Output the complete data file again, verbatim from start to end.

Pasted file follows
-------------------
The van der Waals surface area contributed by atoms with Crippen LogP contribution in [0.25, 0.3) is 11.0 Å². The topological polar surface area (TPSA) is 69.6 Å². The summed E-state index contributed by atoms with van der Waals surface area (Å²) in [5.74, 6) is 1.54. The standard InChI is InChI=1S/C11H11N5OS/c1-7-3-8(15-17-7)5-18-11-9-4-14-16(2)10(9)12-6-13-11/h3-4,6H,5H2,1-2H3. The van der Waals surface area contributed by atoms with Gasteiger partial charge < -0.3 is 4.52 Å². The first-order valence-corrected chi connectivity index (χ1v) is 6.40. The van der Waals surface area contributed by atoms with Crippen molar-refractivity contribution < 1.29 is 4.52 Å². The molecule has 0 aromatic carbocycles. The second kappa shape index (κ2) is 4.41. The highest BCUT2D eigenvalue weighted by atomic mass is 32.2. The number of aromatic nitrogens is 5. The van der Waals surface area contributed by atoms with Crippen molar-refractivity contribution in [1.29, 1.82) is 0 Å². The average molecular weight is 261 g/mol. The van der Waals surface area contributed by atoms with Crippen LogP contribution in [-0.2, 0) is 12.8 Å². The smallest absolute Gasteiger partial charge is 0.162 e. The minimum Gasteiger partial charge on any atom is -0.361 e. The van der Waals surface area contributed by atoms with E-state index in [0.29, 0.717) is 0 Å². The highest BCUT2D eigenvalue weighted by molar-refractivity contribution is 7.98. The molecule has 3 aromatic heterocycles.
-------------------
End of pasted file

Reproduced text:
The van der Waals surface area contributed by atoms with Crippen LogP contribution in [0.25, 0.3) is 11.0 Å². The topological polar surface area (TPSA) is 69.6 Å². The summed E-state index contributed by atoms with van der Waals surface area (Å²) in [5.74, 6) is 1.54. The standard InChI is InChI=1S/C11H11N5OS/c1-7-3-8(15-17-7)5-18-11-9-4-14-16(2)10(9)12-6-13-11/h3-4,6H,5H2,1-2H3. The van der Waals surface area contributed by atoms with Gasteiger partial charge < -0.3 is 4.52 Å². The first-order valence-corrected chi connectivity index (χ1v) is 6.40. The van der Waals surface area contributed by atoms with Crippen molar-refractivity contribution < 1.29 is 4.52 Å². The molecule has 0 aromatic carbocycles. The second kappa shape index (κ2) is 4.41. The highest BCUT2D eigenvalue weighted by atomic mass is 32.2. The number of aromatic nitrogens is 5. The van der Waals surface area contributed by atoms with Crippen molar-refractivity contribution in [1.29, 1.82) is 0 Å². The average molecular weight is 261 g/mol. The van der Waals surface area contributed by atoms with Crippen LogP contribution in [-0.2, 0) is 12.8 Å². The smallest absolute Gasteiger partial charge is 0.162 e. The minimum Gasteiger partial charge on any atom is -0.361 e. The van der Waals surface area contributed by atoms with E-state index in [0.29, 0.717) is 0 Å². The highest BCUT2D eigenvalue weighted by molar-refractivity contribution is 7.98. The molecule has 3 aromatic heterocycles.